’The Stratford Conspiracy’ by Michael Mallory


’The Stratford Conspiracy’ by Michael MalloryMichael Mallory has acted in films and stage productions, and his TV appearances have ranged from “Days of Our Lives” and “General Hospital” to “Vegas” and “Mad Men.”

If you had to describe the type he plays, you might declare without hesitation, “He looks like a gangster.” Yet he writes, at least in his Amelia Watson historical mysteries, like an Edwardian woman. Not just any Edwardian woman, mind you, but the witty and observant wife of Dr. John Watson of Sherlock Holmes fame.

Mallory introduced Amelia to star in his short stories, yet she achieved such popularity that a longer tale became a must.

In his novel “The Stratford Conspiracy,” he takes her from London and Madame Tussaud’s Wax Museum to William Shake-speare’s birthplace, Stratford-upon-Avon, where she encounters multiple murders, thwarted lovers, scholarly shenanigans, shadowy figures in the dark, a scheme to dig up Shakespeare’s bones, a corpse that refuses to stay dead, any number of people passing themselves off as somebody else and — looming as the most potentially astounding impersonation of all time — the possibility that Queen Elizabeth was the Bard.

Before long, even Amelia succumbs to a ruse that she fears can only fail.

Her cohorts include a Canadian detective, a Scotland Yard inspector, a grieving widow, and one of Amelia’s oldest friends, a hard-drinking theater performer who absolutely attracts trouble, generally extracts himself only with her help, and “had a comedian’s way of putting a crescendo into a sentence so that mirth was inevitable — even if the sentence was, ‘My faithful spaniel was just trampled by a team of oxen.’”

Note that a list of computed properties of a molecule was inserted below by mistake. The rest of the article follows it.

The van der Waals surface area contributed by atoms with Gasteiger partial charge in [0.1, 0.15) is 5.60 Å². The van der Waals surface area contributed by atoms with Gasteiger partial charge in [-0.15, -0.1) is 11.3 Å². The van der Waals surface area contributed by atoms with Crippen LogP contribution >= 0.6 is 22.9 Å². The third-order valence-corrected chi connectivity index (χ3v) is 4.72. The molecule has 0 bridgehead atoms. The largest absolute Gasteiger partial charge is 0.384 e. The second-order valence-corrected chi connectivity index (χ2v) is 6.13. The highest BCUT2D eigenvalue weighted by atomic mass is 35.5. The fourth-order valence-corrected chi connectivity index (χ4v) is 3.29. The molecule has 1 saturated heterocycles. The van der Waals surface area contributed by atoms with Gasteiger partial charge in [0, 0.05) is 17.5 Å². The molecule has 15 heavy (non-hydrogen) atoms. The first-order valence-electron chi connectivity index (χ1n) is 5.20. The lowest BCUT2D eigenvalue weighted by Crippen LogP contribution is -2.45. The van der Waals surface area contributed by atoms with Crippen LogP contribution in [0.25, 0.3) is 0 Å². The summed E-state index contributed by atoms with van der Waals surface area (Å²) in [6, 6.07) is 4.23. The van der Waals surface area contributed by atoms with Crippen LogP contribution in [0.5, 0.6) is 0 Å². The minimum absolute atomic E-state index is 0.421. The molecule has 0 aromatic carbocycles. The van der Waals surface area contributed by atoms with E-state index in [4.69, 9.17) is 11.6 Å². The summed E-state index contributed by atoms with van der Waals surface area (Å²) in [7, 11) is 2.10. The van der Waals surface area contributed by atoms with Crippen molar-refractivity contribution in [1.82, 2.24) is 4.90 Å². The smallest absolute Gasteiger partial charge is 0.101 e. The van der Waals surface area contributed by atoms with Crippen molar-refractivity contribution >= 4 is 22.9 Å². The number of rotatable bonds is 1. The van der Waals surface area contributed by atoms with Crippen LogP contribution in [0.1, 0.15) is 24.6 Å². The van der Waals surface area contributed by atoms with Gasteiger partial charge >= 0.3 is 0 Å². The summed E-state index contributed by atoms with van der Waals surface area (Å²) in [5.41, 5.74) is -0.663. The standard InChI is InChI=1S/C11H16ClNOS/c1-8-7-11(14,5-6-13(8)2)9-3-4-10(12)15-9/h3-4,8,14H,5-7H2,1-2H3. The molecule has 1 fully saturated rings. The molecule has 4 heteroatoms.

Much of the plot revolves around the “who really penned Shakespeare’s works?” controversy and in examining it, Mallory toys with the question of whether a man can in fact capture the female point of view.

Speaking of Lady Macbeth, one character asks, “Could a male author really limn her with such incredible complexity with such a degree of femaleness? I say to you, no.”

Readers of “The Stratford Conspiracy” would probably not agree. Mallory has admirably mastered the necessary voice and perceptions for Dr. Watson’s spunky better half.

The world unravels around her, she manages to put it back together again, the plot delivers, the England of Sherlock Holmes springs to life, and Amelia Watson most definitely rings true.

This weekly column is written by members of the Ridge Writers, the East Sierra Branch of the California Writers Club. Meetings are held the first Wednesday evening of each month at Ridgecrest Presbyterian Church, and free programs are offered throughout the year.

Ridge Writers’ book “Planet Mojave: Visions From a World Apart” is available at Carriage Inn, Jawbone Station, the Historic USO Building, the Maturango Museum, Red Rock Books and online from the official website www.planetmojave.com.

Story First Published: 2013-05-15